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Stability of Porcine Epidemic Diarrhea Virus on Fomite Materials at Different Temperatures

1. Introduction

Porcine epidemic diarrhea virus (PEDV) is an Alphacoronavirus in the family Coronaviridae. This enveloped RNA virus causes highly contagious viral enteritis in swine. The virus was first identified in England in 1971 and then in other European countries. From 1982, PEDV outbreaks were observed in Asian countries including Japan, Korea, Philippines, Vietnam, and China. Until 2009, PEDV strains in Asia were genotypically similar to those in Europe. Since 2010, however, PEDV has caused outbreaks in Asia with severe clinical signs and high mortality in suckling pigs, resulting in heavy economic losses to the pig farmers. In May 2013, a PEDV strain, genetically related to a Chinese strain, was introduced in the US, possibly by importation of contaminated feed or contaminated feed tote bags. The virus spread rapidly across the country causing high mortality in piglets. Over eight million pigs were killed during this outbreak, leading to an estimated loss of 1.8 billion US dollars.

Transmission of PEDV primarily occurs by the fecal-oral route, but indirect transmission can occur when an animal comes in contact with inanimate objects (fomites) contaminated with the feces of PEDV-infected animals. Disease outbreaks primarily occur in early fall and winter, but the rationale for seasonality remains unclear. Previous studies indicate that PEDV is stable at 50 °C and at pH between 7.2 and 10.2. A recent study found that the virus can survive for up to nine months at the center of manure lagoons. We designed this study to evaluate the survival of PEDV on various fomite surfaces at both room temperature (RT) and 4 °C. Inanimate objects such as rubber boots, gloves, coveralls, and other equipment are routinely used on swine farms and have the potential of being contaminated with manure from PEDV infected animals, thereby helping the indirect mode of virus transmission.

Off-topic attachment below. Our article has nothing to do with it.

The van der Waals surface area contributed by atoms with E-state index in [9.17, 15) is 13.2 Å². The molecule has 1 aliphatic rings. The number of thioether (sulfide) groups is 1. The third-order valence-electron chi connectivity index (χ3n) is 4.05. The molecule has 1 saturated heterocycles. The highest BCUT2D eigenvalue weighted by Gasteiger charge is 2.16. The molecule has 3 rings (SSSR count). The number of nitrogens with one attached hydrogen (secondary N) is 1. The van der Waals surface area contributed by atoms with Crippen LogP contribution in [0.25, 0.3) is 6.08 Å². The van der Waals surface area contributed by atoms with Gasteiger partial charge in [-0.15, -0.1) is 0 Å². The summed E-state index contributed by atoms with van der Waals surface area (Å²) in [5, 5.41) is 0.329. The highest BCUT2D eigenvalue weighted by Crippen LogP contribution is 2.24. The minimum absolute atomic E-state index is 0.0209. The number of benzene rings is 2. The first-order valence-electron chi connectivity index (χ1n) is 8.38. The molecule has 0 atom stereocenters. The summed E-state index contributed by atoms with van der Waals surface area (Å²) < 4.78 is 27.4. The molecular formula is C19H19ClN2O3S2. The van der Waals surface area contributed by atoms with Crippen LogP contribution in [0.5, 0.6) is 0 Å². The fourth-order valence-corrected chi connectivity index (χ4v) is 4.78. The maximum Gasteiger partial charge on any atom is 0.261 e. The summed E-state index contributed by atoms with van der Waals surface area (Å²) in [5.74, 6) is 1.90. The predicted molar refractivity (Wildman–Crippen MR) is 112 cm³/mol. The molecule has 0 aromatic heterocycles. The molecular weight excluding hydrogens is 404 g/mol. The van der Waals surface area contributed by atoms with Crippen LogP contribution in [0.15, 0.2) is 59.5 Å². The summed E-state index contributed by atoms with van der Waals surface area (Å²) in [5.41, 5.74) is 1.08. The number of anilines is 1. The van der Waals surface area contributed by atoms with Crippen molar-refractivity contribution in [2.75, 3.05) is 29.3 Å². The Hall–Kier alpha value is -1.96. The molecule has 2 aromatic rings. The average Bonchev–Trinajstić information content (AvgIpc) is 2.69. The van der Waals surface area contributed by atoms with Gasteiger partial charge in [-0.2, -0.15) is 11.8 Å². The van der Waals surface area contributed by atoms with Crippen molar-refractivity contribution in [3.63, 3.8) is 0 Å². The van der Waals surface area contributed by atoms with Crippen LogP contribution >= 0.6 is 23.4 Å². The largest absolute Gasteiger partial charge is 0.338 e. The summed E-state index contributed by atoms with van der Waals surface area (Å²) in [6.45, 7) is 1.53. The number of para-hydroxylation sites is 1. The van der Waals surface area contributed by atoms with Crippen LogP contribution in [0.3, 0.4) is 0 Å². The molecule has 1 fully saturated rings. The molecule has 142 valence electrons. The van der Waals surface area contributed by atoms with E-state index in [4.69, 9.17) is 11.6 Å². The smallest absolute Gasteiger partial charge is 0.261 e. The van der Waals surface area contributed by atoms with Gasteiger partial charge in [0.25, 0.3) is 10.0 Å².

2.1. PEDV Propagation and Quantification

A strain of PEDV (PEDV USA/Colorado/2013; GenBank accession number KF272920) was propagated on Vero 76 cells (ATCC CRL-1587, Manassas, VA, USA) using Dulbecco’s modified Eagle medium (DMEM) supplemented with 0.5 μg/mL TPCK-trypsin (Worthington Biochemical Corporation, Lakewood, NJ, USA) and 0.3% tryptose phosphate broth (Sigma, St. Louis, MO, USA). The virus was harvested three days post infection (d.p.i.) using one freeze-thaw cycle. After centrifugation at 500× g for 10 min, the supernatant was aliquoted and stored at −80 °C. Virus titration was performed on Vero 76 cells’ monolayers contained in 96-well microtiter plates using serial 5-fold dilutions of samples. Virus titer was calculated by the Spearman-Kärber method and expressed as 50% tissue culture infective dose (TCID50)/mL.

2.2. Application of Virus on Fomites and Assessment of Stability

Circular pieces (approximately 1 cm2) of various fomite materials were cut to fit into individual wells of Costar® 24-well cell culture plates (Corning Inc., Corning, NY, USA). Materials used were Styrofoam, nitrile gloves, cardboard, aluminum foil, Tyvek® coveralls, cloth, metal, rubber, and plastic. Cell culture-grown stock virus was applied on each type of material contained in triplicate wells (200 μL of virus containing 2.1 × 106 TCID50/mL). Virus applied on the bottom of 24-well plate without any fomite material served as control. The applied virus was air dried for 2 h in a biosafety cabinet (BSC). Sets of virus-contaminated fomites were stored at either at room temperature (~25 °C) or at 4 °C. At various times thereafter (0, 1, 2, 5, 10, 15, 20, and 30 days post application), the surviving virus was eluted from each material in 1 mL of 3% beef extract −0.05 M glycine buffer placed in 50 mL centrifuge tubes. After thorough mixing for 20 s on a vortexer (Scientific Industries Inc., Bohemia, NY, USA), the eluate was filtered through a 0.22 μM membrane filters (Millipore, Billerica, MA, USA) followed by virus titration on Vero cell monolayers. Virus stability on each fomite material was assessed as three independent replicates for all the time points tested. Separate fomite samples were used at every time point, and eluates were processed independently for quantification of infectious virus and viral RNA. To compare the survival of cell culture-adapted virus with that of virus contained in fecal material, a separate experiment was done. Fecal material obtained from PEDV negative pigs was spiked with 200 μL of cell culture propagated PEDV (2.1 × 106 TCID50/mL). After thorough mixing, contaminated fecal matter was applied in 200 μL amounts on fomite materials in triplicate. Virus was eluted and titrated as described above for cell culture derived virus.